Here he is, Clyde the thistle, mascot for the city of Glasgow, Scotland. An article in today’s online edition of The Scotsman reports he is “the gallus, Glaswegian face of the 2014 Commonwealth Games – complete with spiky purple haircut and cheeky grin” designed by a 12-year-old schoolgirl.
The article furth notes that “design experts were generally more positive about Clyde than…the London 2012 Olympic mascots, aliens Mandeville and Wenlock.”
Thanks to my many visitors and readers for pushing my blog past 50,000 visits since 2007. I am really honored by the attention to my little posts. Of course, 5% of the visitors were simply searching for “feather pen” and they somehow landed here (and looked around, I hope). I can say that taking time to write here helps me better reflect on things above.
In celebration of this milestone — and of the fact that YOU are reading this post — I am giving away a FREE book: FOR THE FAME OF GOD’S NAME (about John Piper & his ministry) by Sam Storms & Justin Taylor.
TO ENTER: subscribe to this blog (either by email or by RSS) and leave a comment to this post saying you’ve done so. If you subscribe this week (or already subscribe) and comment below you will be entered in the drawing. On Monday, September 10th, I will select someone at random from all those who’ve entered. Please make sure I have some way to reach you (an email address; I will not keep those after the give-away). I hope this works.
Thanks for visiting!
I liked this poster, and thought to share it with my blog readers. You can click through to the artist’s site. He has a couple more I liked…
What a blessing to be given a new year. May we each be grateful to God, and intentional in making the most of our time (Psalm 90:12 & Ephesians 5:15-16).
As for “celebrating” — I’m glad we do so! Here is a bit of timely background from Dr George Grant from his blog:
The celebration of the New Year did not occur on the first day of January until after the introduction of the Gregorian calendar in 1582—and even then only in France, the northern Italian city states, Portugal, and in the Spanish nations of Castile and Aragon. The new calendar was not accepted until 1600 in Scotland and 1752 in England and America.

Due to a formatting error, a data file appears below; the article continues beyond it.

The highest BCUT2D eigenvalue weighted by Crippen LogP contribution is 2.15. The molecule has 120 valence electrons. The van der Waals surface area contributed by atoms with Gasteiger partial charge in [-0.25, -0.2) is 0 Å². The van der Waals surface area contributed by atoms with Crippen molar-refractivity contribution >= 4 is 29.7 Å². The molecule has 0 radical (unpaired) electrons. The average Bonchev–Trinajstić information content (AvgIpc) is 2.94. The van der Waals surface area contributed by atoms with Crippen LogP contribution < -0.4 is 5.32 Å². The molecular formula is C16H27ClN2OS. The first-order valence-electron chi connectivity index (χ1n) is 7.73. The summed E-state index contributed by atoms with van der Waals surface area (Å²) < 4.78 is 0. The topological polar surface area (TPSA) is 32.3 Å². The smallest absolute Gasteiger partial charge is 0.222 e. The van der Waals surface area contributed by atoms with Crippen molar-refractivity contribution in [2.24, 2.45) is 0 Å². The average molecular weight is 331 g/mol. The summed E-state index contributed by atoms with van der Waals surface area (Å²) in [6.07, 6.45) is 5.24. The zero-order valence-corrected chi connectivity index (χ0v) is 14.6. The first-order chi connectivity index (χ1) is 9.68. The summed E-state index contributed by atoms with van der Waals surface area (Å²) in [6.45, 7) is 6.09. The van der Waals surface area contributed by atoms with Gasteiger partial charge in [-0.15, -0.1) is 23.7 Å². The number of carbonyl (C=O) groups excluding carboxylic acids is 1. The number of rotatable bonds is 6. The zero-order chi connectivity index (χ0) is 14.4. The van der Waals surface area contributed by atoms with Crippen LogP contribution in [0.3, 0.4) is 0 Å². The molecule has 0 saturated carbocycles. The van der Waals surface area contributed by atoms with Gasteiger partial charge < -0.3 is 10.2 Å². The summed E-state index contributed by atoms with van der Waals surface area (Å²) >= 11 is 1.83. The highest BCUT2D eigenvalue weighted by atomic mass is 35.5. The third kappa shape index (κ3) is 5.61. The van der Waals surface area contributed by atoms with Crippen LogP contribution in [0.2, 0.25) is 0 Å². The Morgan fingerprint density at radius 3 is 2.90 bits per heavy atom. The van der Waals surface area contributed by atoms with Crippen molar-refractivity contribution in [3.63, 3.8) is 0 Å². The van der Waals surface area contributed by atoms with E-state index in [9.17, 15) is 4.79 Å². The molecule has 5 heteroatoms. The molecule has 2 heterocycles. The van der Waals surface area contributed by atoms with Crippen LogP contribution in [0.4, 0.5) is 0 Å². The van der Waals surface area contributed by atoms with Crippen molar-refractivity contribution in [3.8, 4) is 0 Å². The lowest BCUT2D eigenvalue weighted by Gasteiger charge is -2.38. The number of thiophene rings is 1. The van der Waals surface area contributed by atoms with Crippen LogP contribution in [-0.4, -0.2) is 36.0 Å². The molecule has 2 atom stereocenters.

From the earliest days of the Roman imperial calendar the New Year was celebrated on March 25—which is why September, October, November, and December are derived from the Latin words septem (seven), octo (eight), novem (nine), and decem (ten).
Throughout Christendom, January 1 was instead celebrated as a day of renewal midway through the Yuletide season—it was thus a day for vows, vision, and vocation. It was on this day that guild members took their annual pledge, that husbands and wives renewed their marriage promises, and that young believers reasserted their resolution to walk in the grace of the Lord’s great Epiphany.
In Edinburgh beginning in the seventeenth century, revelers would gather at the Tron Church to watch the great clock tower mark the last hours of Christmastide—which was the inspiration behind the much more recent Times Square ceremony in New York. In Edinburgh, of course, the purpose was not merely to have a grand excuse for a public party, but was a way for the whole covenant community to celebrate the grace of Epiphany newness.
Here is a short video clip of a bookcase as you’ve not seen it before! Great music too. (you may have to click through to the Youtube site to view it; less than two minutes long.)
Thanks to Dr George Grant for
these quotes from Ben Franklin…
A good conscience is a continual Christmas.
A learned blockhead is a greater blockhead than an ignorant one.
A man wrapped up in himself makes a very small bundle.
All mankind is divided into three classes: those that are immovable, those that are movable, and those that move.
As we must account for every idle word, so must we account for every idle silence.
Be at war with your vices, at peace with your neighbors, and let every new year find you a better man.
By failing to prepare, you are preparing to fail.
Creditors have better memories than debtors.
Do good to your friends to keep them, to your enemies to win them.
Garner’s Usage Tip of the Day is a profitable email I receive each day, based on the reference work by Bryan A Garner. Today’s “Tip of the Day” was about the plural form of certain nouns (stay with me, here; fun just ahead).
Garner writes: Some words change in the plural from a final “-f” to “-ves,” but others simply become “-fs.” He then lists a few of the common ones —
“calf/calves,” “elf/elves,” “half/halves,”
“leaf/leaves,” “life/lives,” “loaf/loaves,”
“wife/wives,” and “wolf/wolves.”
BUT ONE I’D NEVER HEARD OF IS WORTH A SMILE:
“Beef/beeves” (fattened cattle)
But do note, that there are some which don’t change:
“Beef/beefs” (types of meat or complaints),
“oaf/oafs,” “proof/proofs,” “roof/roofs,”
and “staff/staffs” (except in music).
And, the plural of “still life” is “still lifes.”